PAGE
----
Madagascar's Energy Sources

Madagascar's energy needs are at odds with its rich biodiversity.
Madagascar's energy needs are at odds with its rich biodiversity. (Image: Keren Su/Photodisc/Getty Images)

The Republic of Madagascar is the world's fourth-largest island nation (after Greenland, New Guinea and Borneo) located east of Mozambique off the coast of mainland Africa in the Indian Ocean. The country’s narrow coast, high plateaus and mountains makes electricity distribution to its 20 million people problematic. The erosion and deforestation from the use of firewood as a source of fuel has sparked a recent increase in the construction of hydropower plants.

Diesel Power

The state energy company Jirama maintains dozens of isolated diesel power plants around Madagascar. One is at Foulpointe, a small coastal tourist town on the eastern coast north of Toamasina, where the 270 KW diesel oil-fired Foulpointe Station operates. Another is the larger 40 MW Mandroseza Station, operating since 2007 and constructed to end the constant blackouts and load shedding on the Antananarivo grid. The 10 MW Ambohimanambola Station opened in 2000 east of Antananarivo. Operated by the French company Hydelec, it was Madagascar's first foreign-owned power plant.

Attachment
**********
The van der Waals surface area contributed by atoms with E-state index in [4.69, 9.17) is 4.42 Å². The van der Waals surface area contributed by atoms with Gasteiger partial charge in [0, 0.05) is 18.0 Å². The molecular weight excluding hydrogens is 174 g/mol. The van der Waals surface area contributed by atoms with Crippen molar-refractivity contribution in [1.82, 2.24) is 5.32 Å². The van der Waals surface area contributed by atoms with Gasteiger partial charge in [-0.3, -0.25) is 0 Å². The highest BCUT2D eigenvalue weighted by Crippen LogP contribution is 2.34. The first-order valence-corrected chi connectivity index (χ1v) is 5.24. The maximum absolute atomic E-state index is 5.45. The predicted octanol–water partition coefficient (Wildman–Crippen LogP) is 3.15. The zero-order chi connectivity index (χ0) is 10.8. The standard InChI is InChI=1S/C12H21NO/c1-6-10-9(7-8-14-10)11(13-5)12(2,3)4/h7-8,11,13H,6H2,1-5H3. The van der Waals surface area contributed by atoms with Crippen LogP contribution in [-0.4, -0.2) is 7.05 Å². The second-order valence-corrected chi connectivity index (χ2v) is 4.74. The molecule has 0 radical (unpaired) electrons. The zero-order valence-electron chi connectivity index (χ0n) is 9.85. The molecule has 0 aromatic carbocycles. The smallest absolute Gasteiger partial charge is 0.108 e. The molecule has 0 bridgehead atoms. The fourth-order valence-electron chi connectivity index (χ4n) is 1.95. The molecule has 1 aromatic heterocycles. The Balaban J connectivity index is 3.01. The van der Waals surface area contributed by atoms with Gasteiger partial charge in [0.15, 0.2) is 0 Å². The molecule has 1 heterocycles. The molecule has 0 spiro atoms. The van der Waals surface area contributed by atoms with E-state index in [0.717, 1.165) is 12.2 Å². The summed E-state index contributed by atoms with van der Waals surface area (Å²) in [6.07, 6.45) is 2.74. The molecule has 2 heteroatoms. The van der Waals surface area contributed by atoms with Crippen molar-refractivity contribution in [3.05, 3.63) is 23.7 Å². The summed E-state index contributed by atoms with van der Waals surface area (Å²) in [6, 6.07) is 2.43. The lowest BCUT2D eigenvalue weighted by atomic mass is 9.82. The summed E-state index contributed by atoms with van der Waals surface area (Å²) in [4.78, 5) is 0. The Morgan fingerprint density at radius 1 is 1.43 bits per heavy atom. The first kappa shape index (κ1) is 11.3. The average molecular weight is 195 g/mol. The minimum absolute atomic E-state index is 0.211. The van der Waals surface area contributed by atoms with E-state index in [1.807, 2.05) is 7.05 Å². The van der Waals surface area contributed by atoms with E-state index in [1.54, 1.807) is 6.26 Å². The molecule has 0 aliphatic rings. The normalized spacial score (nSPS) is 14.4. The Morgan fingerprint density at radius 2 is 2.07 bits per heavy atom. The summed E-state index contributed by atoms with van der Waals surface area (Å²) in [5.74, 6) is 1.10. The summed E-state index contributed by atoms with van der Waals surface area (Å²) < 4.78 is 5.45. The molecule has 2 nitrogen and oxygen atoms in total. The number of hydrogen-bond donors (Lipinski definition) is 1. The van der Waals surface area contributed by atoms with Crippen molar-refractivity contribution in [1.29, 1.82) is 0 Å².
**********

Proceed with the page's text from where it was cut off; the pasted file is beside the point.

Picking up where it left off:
With the abundance of small rivers on the island, hydropower has become the environmentally sound choice for generating electricity, and Madagascar’s seven hydro-electric power stations contribute two-thirds of the country’s electric power. The 15-MW Sahanivotry Hydro-Electric Power Station was commissioned in 2008 on the Sahanivotry River south of Antsirabe in the province of Antananarivo. It is Madagascar’s first privately owned and operated hydro plant and the first to be built on the island since 1982. Currently producing 10 percent of the island’s electricity supply, Sahanivotry feeds the Antananarivo and Antsirabe grid, which have experienced chronic power outages.


Electricity makes up only five percent of the total energy used on Madagascar. The burning of bagasse (sugar cane waste), firewood and charcoal are still the primary energy source, accounting for 82 percent of the island’s fuel. But this energy supply has come with a high environmental cost. The harvesting of firewood for fuel has caused concerns over soil erosion from deforestation and the effect it’s having on Madagascar’s rich biodiversity. The island is home to five percent of the world's known plant and animal species, and 80 percent of those species are unique to Madagascar.

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